Farewell, Horizon


Josh Taylor, Senior Columnist

Before I leave to venture into the real world, I must give some thanks to a few fantastic people. Firstly, I’d like to thank the various teachers who have endured my relentless Josh-ness and have been able to maintain their sanity. I know I can be a bit eccentric and often times disruptive, but hey, that’s me for you.

I started Horizon Honors at the beginning of the second semester of eighth grade, and I must say my experience certainly improved as time went on. When I first started here I really didn’t think that it would get better. After a while I took to a group of people. Little did I know that they were bad influences, and that they would be the best friends I’d ever have.  Luis Quintanilla, Stephanie Holland, Jordan Martinez, Steven Villarreal, Javier Carrazco, Jon Foote, Gabe Preciado, and Elizabeth Tso made me feel like I belonged, and together, we were all just stupid kids with stupid kid ideas. They really made me think that things wouldn’t be so bad after all.

It wasn’t until my Junior year that I really found out what I wanted to make of myself in this world. I wanted to make music with my best friends. I loved music and I loved my friends even more, so I knew I could never give up and lose sight of the dream. To this day we’re still working on making our presence known in Arizona.


It also wasn’t until my Junior year that I would meet someone who would make a huge difference in my life, my junior English teacher, Mrs. Britt. When I started my junior year, I never thought I would leave that classroom on the last day of my junior year as changed as I was. I went in as a closed off, barely emotionally responsive kid who used humor as a defense mechanism. I left as a changed individual, I learned the value of words (I’m still learning that actually) and what it means to put your thoughts and feelings on paper. She may as well have dissected every deep and dark corner of my brain for me to write what I wrote. It was beautiful and renewing for me. Writing outside of class became therapeutic, and expressing feelings through the wondrous and fluid art of words was something new to me.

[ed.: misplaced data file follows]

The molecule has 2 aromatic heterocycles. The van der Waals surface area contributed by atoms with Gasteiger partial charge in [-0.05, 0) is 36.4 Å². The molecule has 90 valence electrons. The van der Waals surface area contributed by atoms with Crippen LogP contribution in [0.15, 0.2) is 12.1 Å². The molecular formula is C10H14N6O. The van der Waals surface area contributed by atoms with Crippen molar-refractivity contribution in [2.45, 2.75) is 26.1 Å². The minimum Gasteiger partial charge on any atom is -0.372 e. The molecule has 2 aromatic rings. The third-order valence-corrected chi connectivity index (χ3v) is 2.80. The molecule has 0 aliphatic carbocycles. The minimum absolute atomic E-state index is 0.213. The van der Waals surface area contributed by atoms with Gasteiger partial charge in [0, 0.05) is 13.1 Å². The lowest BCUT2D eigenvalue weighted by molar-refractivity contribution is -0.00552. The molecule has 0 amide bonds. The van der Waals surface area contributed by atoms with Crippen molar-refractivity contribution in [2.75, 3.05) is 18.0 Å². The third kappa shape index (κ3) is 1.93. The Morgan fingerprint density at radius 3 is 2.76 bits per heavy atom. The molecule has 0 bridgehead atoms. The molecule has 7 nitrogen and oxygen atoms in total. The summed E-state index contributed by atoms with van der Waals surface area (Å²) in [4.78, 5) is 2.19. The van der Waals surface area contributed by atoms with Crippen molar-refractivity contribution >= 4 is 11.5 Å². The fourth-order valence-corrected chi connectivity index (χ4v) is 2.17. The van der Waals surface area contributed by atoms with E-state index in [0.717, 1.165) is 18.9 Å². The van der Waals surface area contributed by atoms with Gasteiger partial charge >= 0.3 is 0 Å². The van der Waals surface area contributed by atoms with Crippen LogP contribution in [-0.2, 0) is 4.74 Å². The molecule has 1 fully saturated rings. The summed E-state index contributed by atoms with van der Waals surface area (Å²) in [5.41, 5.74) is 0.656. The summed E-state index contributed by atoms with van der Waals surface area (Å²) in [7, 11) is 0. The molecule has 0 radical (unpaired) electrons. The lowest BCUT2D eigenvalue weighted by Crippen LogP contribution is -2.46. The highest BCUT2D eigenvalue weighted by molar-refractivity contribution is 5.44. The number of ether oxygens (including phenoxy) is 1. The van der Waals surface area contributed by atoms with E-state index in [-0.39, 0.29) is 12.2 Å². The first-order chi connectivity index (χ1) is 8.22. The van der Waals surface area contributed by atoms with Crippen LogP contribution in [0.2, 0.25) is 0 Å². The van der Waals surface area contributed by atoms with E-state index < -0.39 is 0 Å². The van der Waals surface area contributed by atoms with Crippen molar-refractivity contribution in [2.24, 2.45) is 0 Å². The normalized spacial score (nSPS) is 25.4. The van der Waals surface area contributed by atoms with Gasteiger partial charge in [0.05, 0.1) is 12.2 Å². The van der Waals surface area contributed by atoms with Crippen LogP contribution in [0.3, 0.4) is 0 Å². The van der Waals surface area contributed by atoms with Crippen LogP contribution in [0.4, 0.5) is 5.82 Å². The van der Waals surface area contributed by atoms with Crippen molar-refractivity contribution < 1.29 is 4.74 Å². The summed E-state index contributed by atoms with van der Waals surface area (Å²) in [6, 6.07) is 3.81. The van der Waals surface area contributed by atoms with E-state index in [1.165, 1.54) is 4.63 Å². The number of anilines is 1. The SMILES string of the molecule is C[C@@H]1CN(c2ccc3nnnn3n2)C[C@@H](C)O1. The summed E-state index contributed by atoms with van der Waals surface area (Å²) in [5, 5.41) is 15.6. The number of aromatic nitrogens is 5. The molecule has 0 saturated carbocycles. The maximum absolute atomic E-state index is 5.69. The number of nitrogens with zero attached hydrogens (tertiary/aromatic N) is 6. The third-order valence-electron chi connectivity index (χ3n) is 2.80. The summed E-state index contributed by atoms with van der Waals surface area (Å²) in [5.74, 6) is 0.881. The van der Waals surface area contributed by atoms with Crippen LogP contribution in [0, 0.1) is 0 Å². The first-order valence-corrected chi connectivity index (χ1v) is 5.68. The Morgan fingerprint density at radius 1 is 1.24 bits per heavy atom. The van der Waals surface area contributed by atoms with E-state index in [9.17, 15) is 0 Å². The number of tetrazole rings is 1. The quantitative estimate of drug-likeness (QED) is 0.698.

Towards the end of the year the unthinkable happened; Mrs. Britt invited me to join her Journalism class for my senior year. Initially I was quite surprised considering I didn’t really do so well in her English class, but I came to find out I was just wacky enough to fit into Journalism. When I started Journalism, I didn’t think that I would get along with any of the other people in the class, but as time went on I came to find out that getting along didn’t matter. These people were just kooky as I was, some even more than me.

Taking Journalism was hands down one of the best decisions I’ve ever made in my young life.